Sister disciplines in pedagogical harmony: Oral and written composition techniques merged in the classroom
Doron, Bonne B.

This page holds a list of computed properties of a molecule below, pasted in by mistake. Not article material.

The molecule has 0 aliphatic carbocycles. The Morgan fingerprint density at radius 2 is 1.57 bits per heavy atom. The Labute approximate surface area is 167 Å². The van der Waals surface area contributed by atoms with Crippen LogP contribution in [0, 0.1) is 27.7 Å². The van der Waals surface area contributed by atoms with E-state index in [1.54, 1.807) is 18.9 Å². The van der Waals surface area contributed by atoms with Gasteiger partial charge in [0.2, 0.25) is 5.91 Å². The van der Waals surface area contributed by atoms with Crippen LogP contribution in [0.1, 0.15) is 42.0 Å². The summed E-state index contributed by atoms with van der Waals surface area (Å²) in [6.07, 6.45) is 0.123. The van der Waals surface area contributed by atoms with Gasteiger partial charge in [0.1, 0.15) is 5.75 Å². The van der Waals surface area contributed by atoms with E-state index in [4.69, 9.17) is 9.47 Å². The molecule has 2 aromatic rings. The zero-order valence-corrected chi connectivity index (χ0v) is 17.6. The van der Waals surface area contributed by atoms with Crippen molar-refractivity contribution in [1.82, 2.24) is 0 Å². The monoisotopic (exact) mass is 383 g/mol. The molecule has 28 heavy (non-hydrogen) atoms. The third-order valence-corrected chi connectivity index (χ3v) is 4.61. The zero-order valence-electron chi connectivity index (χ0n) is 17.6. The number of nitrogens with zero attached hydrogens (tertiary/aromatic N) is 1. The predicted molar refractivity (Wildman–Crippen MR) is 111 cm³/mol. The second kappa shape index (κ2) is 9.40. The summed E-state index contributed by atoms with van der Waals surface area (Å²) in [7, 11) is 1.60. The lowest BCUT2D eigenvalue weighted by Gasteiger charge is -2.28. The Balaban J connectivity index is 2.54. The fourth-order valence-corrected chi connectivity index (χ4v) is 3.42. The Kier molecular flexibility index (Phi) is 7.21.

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The purpose of this study was to research the potential rhetorical combination of oral and written discourses in one curriculum, to produce rationale for this project, and to create a fifteen-week syllabus. Rhetoric's historical, theoretical, pedagogical, and cultural spheres were traced from its Greek roots to its contemporary status. Specifically, this research attempted to discover how these two discourses were separated since their classical origins. Specific data of cognition and schema theories, higher-order reasoning, learning styles and teaching modalities, rhetorical considerations in business, culture, and government, computer-mediated communication, and orality-literacy-"secondary orality" theory were examined. Data from rhetoricians, theorists, and practitioners contributing to modern pedagogy theory, rhetoric, and the separation of the two discourses included Walter Ong, Isocrates, Plato, Aristotle, Ramus, Cicero, Quintilian, Jerome Bruner, Kathleen Welch, and Richard Paul. This data was interpreted as it addressed how rhetoric evolved to its contemporary role, how oral and written discourses separated, and how their union and rhetorical elements have reappeared in computer-mediated communication and have influenced existing writing and speech communication methodologies. In the appendices are a curriculum proposal based upon the Des Moines Area Community College model and other materials used in this study. The indisputable conclusion presented is that the combining of oral and written communications under the umbrella of rhetoric is feasible, appropriate, and advantageous. Not only are rhetoric studies and undergraduate curricula already a central focus at many institutions, but other situations require knowledge of rhetoric and encourage a merging of the two disciplines: a highly rhetorical contemporary culture in private, civic, and professional environments, the need for more opportunities for students to practice critical thinking skills and other complex issues involving rhetorical considerations in computer-mediated communication. The merging of the sister disciplines would move toward solutions to many contemporary issues.